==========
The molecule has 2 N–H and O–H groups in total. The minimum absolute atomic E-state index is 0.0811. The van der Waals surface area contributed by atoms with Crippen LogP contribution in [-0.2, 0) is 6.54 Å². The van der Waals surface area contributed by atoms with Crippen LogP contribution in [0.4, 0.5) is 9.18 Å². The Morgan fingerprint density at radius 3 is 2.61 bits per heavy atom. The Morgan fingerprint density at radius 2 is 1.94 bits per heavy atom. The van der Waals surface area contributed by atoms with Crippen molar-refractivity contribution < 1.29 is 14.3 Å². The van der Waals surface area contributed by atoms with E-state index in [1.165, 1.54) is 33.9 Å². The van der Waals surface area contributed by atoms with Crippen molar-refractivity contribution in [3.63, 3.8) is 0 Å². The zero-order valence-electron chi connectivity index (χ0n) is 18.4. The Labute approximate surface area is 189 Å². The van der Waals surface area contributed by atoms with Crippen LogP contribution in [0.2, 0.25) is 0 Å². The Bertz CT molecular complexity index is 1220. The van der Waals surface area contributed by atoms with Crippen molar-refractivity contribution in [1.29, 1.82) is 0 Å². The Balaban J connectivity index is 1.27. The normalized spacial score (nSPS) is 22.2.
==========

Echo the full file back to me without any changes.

The molecule has 2 N–H and O–H groups in total. The minimum absolute atomic E-state index is 0.0811. The van der Waals surface area contributed by atoms with Crippen LogP contribution in [-0.2, 0) is 6.54 Å². The van der Waals surface area contributed by atoms with Crippen LogP contribution in [0.4, 0.5) is 9.18 Å². The Morgan fingerprint density at radius 3 is 2.61 bits per heavy atom. The Morgan fingerprint density at radius 2 is 1.94 bits per heavy atom. The van der Waals surface area contributed by atoms with Crippen molar-refractivity contribution < 1.29 is 14.3 Å². The van der Waals surface area contributed by atoms with E-state index in [1.165, 1.54) is 33.9 Å². The van der Waals surface area contributed by atoms with Crippen molar-refractivity contribution in [3.63, 3.8) is 0 Å². The zero-order valence-electron chi connectivity index (χ0n) is 18.4. The Labute approximate surface area is 189 Å². The van der Waals surface area contributed by atoms with Crippen LogP contribution in [0.2, 0.25) is 0 Å². The Bertz CT molecular complexity index is 1220. The van der Waals surface area contributed by atoms with Crippen molar-refractivity contribution in [1.29, 1.82) is 0 Å². The Balaban J connectivity index is 1.27. The normalized spacial score (nSPS) is 22.2.